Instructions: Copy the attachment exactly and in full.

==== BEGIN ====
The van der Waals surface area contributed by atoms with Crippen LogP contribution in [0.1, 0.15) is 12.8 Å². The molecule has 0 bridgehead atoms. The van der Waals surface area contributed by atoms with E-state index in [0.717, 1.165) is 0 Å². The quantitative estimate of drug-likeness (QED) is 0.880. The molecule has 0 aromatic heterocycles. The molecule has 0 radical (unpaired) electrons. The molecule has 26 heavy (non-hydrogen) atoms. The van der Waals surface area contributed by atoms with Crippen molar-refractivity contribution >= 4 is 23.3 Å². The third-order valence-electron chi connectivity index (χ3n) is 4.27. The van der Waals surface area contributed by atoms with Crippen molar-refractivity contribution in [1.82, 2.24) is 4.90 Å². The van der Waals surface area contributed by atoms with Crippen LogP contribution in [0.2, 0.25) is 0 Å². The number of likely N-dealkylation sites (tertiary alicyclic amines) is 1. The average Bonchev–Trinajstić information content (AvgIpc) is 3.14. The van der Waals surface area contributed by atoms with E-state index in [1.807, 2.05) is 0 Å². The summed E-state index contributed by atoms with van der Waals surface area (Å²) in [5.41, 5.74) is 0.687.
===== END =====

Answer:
The van der Waals surface area contributed by atoms with Crippen LogP contribution in [0.1, 0.15) is 12.8 Å². The molecule has 0 bridgehead atoms. The van der Waals surface area contributed by atoms with E-state index in [0.717, 1.165) is 0 Å². The quantitative estimate of drug-likeness (QED) is 0.880. The molecule has 0 aromatic heterocycles. The molecule has 0 radical (unpaired) electrons. The molecule has 26 heavy (non-hydrogen) atoms. The van der Waals surface area contributed by atoms with Crippen molar-refractivity contribution >= 4 is 23.3 Å². The third-order valence-electron chi connectivity index (χ3n) is 4.27. The van der Waals surface area contributed by atoms with Crippen molar-refractivity contribution in [1.82, 2.24) is 4.90 Å². The van der Waals surface area contributed by atoms with Crippen LogP contribution in [0.2, 0.25) is 0 Å². The number of likely N-dealkylation sites (tertiary alicyclic amines) is 1. The average Bonchev–Trinajstić information content (AvgIpc) is 3.14. The van der Waals surface area contributed by atoms with E-state index in [1.807, 2.05) is 0 Å². The summed E-state index contributed by atoms with van der Waals surface area (Å²) in [5.41, 5.74) is 0.687.